As part of its policy of pouring taxpayer money into Hezbollah-dominated Lebanon, the Biden administration notified Congress late last month that it was repurposing $67 million in aid to the Lebanese Armed Forces (LAF) in order to provide them with “livelihood support.” Less than a week later, the administration followed with another notification, which has not yet been reported, that it was repurposing a separate $16.5 million, also for “livelihood support,” to Lebanon’s Internal Security Forces (ISF). With this action, the administration is stretching standard U.S. practice pertaining to longstanding foreign assistance programs beyond all recognition, and abusing the authorities Congress has provided them. More troubling still, by injecting nearly $84 million into Lebanon with no ability to oversee how it ultimately gets spent, the administration could very well entangle the United States in terrorism financing.
For months now, the administration, spearheaded by the U.S. ambassador in Lebanon, has been broadcasting its intention to help the LAF and other Lebanese security agencies pay their salaries. The $67 million in Foreign Military Financing (FMF) was first announced last October by Under Secretary of State for Political Affairs Victoria Nuland during her visit to Beirut. That announcement was the latest in the administration’s quest for what it called “creative ways” to subsidize LAF expenditures, including mining for every available penny in order to help free up the LAF’s budget. As such, the bulk of the $67 million was reprogrammed from FY 2016 FMF funds for Pakistan that Congress was notified about in August 2017.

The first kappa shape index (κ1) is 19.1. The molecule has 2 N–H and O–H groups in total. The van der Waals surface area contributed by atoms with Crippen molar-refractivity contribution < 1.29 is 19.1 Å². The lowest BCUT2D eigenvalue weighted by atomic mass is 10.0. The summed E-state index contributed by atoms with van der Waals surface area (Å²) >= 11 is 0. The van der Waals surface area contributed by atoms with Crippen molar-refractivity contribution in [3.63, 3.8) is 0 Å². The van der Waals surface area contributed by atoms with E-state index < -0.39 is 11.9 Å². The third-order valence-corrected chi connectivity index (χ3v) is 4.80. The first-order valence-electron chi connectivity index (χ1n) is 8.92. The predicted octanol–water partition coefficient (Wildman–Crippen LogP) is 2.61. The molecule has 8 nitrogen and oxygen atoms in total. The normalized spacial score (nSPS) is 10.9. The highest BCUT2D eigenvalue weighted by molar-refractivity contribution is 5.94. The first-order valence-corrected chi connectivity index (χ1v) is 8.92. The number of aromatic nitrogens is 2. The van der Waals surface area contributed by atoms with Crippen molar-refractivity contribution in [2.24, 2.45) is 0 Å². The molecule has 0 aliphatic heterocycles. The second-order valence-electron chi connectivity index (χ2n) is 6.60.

When it notified Congress about the reprogramming in September 2021, the Biden administration did not disclose that the purpose was to supplement LAF salaries. Instead, the nonpublic notification, which Tablet has viewed, mentioned funds “specifically intended for lethal military equipment” and that would also “help provide sustainment and training for some of this equipment.” The U.S. FMF program authorizes the President “to procure defense articles and services to enhance the capacity of foreign security forces.” It says nothing about directly supplementing the salaries of a foreign military, as even advocates of the aid policy have acknowledged. But the administration is intent on setting a new precedent.
Perhaps aware that it’s blowing up established practice, the administration’s January notification to Congress that it would “expand the program content” to provide “livelihood support” does not include an explanation of how the funds will be disbursed. The ambiguity likely stems from the fact that FMF funds were never designed to be used in this manner. (Funding for Afghan National Army salaries, for example, was authorized under the Afghanistan Security Forces Fund—a specifically legislated case).